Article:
Changing the Conversation about Firearms and Faith
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Author awarded the 2019 Beard Atwood Award from the Coalition to Stop Gun Violence
One hundred people die from gun violence every day in the United States. Some fifty children and teens are shot. There are more than 35,000 gun-related deaths every year. Yet many Christians say gun violence shouldn't be talked about in church.
In Collateral Damage
, pastor and activist James E. Atwood issues an urgent call to action to Christians to work together to stop gun violence. An avid hunter for many years, Atwood enumerates the tragic and far-reaching costs that accrue in a country with more guns than people. Collateral damage includes a generalized fear and loss of trust. Suicides and homicides. Trauma for children in neighborhoods plagued by gun violence and in schools with frequent lockdown drills. A toxic machismo that shapes our boys and men in unhealthy ways. Economic costs that exceed $229 billion per year. Atwood also considers the deeper story of racism, inequality, and mass incarceration in which the conversation about gun violence is lodged.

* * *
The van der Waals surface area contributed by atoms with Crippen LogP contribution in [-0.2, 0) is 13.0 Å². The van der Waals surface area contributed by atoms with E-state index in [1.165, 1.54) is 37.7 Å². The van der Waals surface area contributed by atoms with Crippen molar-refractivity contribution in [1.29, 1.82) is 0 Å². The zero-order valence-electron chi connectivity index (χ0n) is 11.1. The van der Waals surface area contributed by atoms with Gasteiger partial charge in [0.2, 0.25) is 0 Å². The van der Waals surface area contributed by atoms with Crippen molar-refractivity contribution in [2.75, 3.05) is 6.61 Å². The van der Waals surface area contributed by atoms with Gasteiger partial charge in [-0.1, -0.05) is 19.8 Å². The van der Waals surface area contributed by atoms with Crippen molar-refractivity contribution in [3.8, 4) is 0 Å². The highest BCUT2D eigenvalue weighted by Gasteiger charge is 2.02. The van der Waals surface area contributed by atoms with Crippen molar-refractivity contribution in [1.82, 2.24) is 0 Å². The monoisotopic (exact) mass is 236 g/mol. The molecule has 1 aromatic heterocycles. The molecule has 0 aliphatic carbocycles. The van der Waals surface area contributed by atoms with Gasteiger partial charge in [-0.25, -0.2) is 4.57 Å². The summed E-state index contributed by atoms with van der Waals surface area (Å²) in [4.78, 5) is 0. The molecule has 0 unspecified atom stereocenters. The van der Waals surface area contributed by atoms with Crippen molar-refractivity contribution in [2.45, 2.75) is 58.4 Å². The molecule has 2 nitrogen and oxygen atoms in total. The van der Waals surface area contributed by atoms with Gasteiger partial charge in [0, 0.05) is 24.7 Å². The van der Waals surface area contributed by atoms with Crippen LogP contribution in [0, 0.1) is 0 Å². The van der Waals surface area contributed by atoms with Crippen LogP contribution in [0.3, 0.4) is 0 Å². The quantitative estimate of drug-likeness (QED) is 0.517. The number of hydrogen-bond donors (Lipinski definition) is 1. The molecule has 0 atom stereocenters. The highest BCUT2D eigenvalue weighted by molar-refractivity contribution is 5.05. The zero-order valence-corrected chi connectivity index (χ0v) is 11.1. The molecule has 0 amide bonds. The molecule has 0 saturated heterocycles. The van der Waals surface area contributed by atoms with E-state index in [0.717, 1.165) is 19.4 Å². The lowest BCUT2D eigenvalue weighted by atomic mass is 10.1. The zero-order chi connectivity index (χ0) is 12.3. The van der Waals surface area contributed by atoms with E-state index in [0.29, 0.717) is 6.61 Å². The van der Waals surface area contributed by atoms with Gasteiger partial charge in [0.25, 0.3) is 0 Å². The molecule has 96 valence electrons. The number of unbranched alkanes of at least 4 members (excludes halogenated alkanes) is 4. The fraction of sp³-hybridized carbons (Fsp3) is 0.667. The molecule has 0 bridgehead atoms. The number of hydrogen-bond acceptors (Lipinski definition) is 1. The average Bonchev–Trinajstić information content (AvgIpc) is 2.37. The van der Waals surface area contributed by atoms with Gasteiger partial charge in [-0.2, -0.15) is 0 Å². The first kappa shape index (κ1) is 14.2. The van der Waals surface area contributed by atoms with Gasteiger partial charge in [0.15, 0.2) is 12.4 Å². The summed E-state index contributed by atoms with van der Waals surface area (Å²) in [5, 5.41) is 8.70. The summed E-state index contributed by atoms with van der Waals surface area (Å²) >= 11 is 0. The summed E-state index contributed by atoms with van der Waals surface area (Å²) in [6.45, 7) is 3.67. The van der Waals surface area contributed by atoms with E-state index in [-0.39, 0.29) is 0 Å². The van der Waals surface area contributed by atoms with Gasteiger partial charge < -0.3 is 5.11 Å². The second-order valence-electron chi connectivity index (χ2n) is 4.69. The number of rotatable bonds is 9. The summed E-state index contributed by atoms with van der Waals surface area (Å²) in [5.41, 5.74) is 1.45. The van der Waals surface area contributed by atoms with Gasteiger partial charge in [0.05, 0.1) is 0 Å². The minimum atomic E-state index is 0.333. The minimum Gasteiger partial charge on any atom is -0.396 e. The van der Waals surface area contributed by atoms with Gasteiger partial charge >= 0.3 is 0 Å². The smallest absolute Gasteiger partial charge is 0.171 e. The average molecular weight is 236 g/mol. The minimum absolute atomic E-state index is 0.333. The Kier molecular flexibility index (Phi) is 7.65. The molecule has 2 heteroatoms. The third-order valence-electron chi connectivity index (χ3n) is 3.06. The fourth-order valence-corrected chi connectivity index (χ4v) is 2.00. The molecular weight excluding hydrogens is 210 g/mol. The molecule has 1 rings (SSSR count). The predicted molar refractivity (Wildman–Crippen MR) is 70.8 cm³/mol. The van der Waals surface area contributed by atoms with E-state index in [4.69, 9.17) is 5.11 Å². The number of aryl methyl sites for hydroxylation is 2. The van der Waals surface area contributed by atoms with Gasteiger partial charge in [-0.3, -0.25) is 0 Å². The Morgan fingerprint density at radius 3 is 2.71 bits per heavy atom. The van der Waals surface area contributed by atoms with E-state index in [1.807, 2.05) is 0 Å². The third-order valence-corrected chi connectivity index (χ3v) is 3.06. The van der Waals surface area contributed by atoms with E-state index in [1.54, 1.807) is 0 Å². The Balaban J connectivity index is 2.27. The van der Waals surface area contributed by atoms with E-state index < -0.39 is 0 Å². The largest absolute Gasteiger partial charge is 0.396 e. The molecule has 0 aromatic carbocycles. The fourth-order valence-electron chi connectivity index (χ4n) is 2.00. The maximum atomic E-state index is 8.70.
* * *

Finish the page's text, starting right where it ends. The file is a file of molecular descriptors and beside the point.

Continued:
Gun violence has been called the theological emergency of our time. The church has a moral and spiritual obligation to side with life against death. Will we rise to the occasion?
Free downloadable study guide available here.
Herald Press (VA), 9781513804866, 224pp.
Publication Date: November 5, 2019
About the Author
James E. Atwood is pastor emeritus of Trinity Presbyterian Church of Arlington, Virginia. A leader in the faith-based movement for good gun laws, he has served as chair of the anti-gun violence group Heeding God's Call of Greater Washington, interfaith coordinator of the Million Mom March, and a member of the National Committee of the Presbyterian Peace Fellowship. Atwood is the author of America and Its Guns and Gundamentalism. He is the recipient of the 2018 David Steele Distinguished Writer Award by the Presbyterian Writers Guild and the 2019 Beard Atwood Award from the Coalition to Stop Gun Violence. He and his wife, Roxana, served as mission workers in Japan and now live in Harrisonburg, Virginia.